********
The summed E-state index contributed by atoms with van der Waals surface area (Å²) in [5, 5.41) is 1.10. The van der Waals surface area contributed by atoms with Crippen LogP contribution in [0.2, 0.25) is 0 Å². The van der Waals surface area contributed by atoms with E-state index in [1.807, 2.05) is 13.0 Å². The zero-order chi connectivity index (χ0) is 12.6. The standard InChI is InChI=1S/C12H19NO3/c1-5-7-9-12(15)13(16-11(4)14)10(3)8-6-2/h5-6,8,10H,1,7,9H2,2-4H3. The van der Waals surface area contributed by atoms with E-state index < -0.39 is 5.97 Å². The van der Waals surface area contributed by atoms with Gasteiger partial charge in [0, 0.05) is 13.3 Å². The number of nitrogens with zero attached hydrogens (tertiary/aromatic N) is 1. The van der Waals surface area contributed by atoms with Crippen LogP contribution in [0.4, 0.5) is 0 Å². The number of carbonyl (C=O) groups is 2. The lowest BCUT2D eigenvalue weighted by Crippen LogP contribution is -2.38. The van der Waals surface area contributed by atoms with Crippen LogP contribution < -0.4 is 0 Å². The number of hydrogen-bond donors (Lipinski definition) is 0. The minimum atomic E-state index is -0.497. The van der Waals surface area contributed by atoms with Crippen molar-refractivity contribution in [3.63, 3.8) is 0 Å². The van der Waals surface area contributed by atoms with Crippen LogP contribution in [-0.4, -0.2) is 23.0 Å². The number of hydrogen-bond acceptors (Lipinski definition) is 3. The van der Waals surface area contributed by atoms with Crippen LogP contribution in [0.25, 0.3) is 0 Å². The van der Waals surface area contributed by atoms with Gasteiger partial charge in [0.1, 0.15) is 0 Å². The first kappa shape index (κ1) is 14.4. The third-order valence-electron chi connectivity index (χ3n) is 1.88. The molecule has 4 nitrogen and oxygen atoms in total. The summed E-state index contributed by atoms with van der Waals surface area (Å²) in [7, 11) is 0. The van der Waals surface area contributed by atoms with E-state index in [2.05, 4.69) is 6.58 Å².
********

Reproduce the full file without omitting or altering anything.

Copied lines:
The summed E-state index contributed by atoms with van der Waals surface area (Å²) in [5, 5.41) is 1.10. The van der Waals surface area contributed by atoms with Crippen LogP contribution in [0.2, 0.25) is 0 Å². The van der Waals surface area contributed by atoms with E-state index in [1.807, 2.05) is 13.0 Å². The zero-order chi connectivity index (χ0) is 12.6. The standard InChI is InChI=1S/C12H19NO3/c1-5-7-9-12(15)13(16-11(4)14)10(3)8-6-2/h5-6,8,10H,1,7,9H2,2-4H3. The van der Waals surface area contributed by atoms with E-state index < -0.39 is 5.97 Å². The van der Waals surface area contributed by atoms with Gasteiger partial charge in [0, 0.05) is 13.3 Å². The number of nitrogens with zero attached hydrogens (tertiary/aromatic N) is 1. The van der Waals surface area contributed by atoms with Crippen LogP contribution in [0.4, 0.5) is 0 Å². The number of carbonyl (C=O) groups is 2. The lowest BCUT2D eigenvalue weighted by Crippen LogP contribution is -2.38. The van der Waals surface area contributed by atoms with Crippen LogP contribution < -0.4 is 0 Å². The number of hydrogen-bond donors (Lipinski definition) is 0. The minimum atomic E-state index is -0.497. The van der Waals surface area contributed by atoms with Crippen molar-refractivity contribution in [3.63, 3.8) is 0 Å². The van der Waals surface area contributed by atoms with Crippen LogP contribution in [-0.4, -0.2) is 23.0 Å². The number of hydrogen-bond acceptors (Lipinski definition) is 3. The van der Waals surface area contributed by atoms with Crippen LogP contribution in [0.25, 0.3) is 0 Å². The van der Waals surface area contributed by atoms with Gasteiger partial charge in [0.1, 0.15) is 0 Å². The first kappa shape index (κ1) is 14.4. The third-order valence-electron chi connectivity index (χ3n) is 1.88. The molecule has 4 nitrogen and oxygen atoms in total. The summed E-state index contributed by atoms with van der Waals surface area (Å²) in [7, 11) is 0. The van der Waals surface area contributed by atoms with E-state index in [2.05, 4.69) is 6.58 Å².